Amazon link to the book is here. It’s presently available for $10 used, which is I-kid-you-not $100 less than it has been listed for at times in the past. It’s a bit hard to come by, or was, and it’s brilliant. Here’s a taste from the chapter on i gregari, the forgotten soldiers of the road, dreaming of escaping the likes of Coppi and Bartali en route from Palermo to Catania.

[Talking about the sleeping domestiques on the eve of the start] He dreams, the little soldier of the roads, who has never heard the crowd roar his name, nor been lifted on to the shoulders of the delirious throng after his victory. He is dreaming of what all men at one time or another have an absolute need to imagine, otherwise life would be too hard to bear. He is dreaming of his Giro d’Italia... an awe-inspiring revenge. Right from the first stage, of course. At 106 kilometers from Palermo, where the road begins to climb rudely toward the Colle del Contrasto, more than 3,000 feet above sea level, out of the thundering ranks of racers, still as compact as a herd of buffalo, who leaps out, no other than he, the gregario, the unknown one, whose name children have never chalked on suburban walls, neither to encourage him, nor to denigrate him. Alone, he hurls himself like a madman up the steep ascent; and the others don’t even pay any attention to him. “What an idiot,” says someone who knows it all, “just the best way to do yourself in; in five minutes at most you will explode.” But he continues to fly. As if carried by a supernatural impetus, he eats up switchback after switchback as if, instead of climbing, he was hurtling down the Stelvio or some other mountain pass. The others, in the rear, are now no longer visible. People along the road shout Bravo Bartali, but he shakes his head to make them understand that he is someone else. Who is he, then? No one recognizes him. In order to identify him, his number must be checked on the list printed in the newspaper. And panic runs through Sicily.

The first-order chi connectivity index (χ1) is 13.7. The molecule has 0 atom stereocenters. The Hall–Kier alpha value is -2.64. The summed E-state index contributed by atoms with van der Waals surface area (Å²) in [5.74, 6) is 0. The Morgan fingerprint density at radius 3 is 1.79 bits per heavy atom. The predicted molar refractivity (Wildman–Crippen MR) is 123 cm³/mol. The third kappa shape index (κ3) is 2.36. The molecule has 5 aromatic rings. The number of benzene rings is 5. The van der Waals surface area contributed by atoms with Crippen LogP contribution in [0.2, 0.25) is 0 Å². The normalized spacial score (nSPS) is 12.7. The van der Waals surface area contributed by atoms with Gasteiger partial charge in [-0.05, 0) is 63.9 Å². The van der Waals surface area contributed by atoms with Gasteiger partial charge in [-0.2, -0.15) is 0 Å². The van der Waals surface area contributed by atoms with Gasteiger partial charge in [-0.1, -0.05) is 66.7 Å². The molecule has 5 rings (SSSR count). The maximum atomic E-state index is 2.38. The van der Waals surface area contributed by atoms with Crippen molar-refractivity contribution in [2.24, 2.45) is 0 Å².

So yeah, buy and devour this book.

Whom Does the Stage Favor?

That finish will definitely catch the eye of the climbers — all of them. They have had pretty much nothing to do the whole time the race was in Israel, and then came to Sicily to sit around for a day, so they need work. Moreover, the GC top ten is separated by 30 seconds, and nearly 50 are within a minute. Not that there is a minute to be had on that last climb, but current leader Rohan Dennis of BMC will be under pressure to hang on to the jersey. Well, except I’m not sure Tom Dumoulin wants it just yet, and they are the only real climbers in the top ten apart from Simon Yates, who won’t be getting 22 seconds unless Dennis blows up.

So the ending will probably not see much of a fight among the bigs unless someone is hurting inexplicably. That leaves the stage to the puncheurs, of which there are many, including Giulio Ciccone, Tim Wellens, Max Schachmann, Wout Poels, Gianluca Brambilla, Diego Ulissi, ... ugh, I don’t think I am very good at naming all the Puncheurs at the Giro, nor can I tell you who will be a hot hand this early in the race. But I will say that one name comes to mind... More on that in a moment.

AmyBC’s Wine of the Day

Wine: Girolamo Russo 2015 rosato...Pink Giro wine!

This is the north face of Europe’s largest active volcano, Mount Etna, in the north-eastern corner of Sicily. The Russos have 26 hectares of land in and around Passo Pisciaro, with 15 hectares of vineyards surrounded by olive and hazelnut groves. The vineyards are high up, between 650 and 780 metres above sea level, inland from the beautiful town of Taormina. Many of the free-standing bush vines are over 80 years old, surviving in harmony with Etna’s black, mineral-rich volcanic soil. This is one of those “Wow, it went quickly” bottles. Very pale, with strong notes of cherry and pomegranate balanced by the zing of acid.

Pick to Win

Michael Woods! Dude’s on form, wants it, great ending for him. If he doesn’t win I’ll eat my lemon-infused Castelvetrone olives.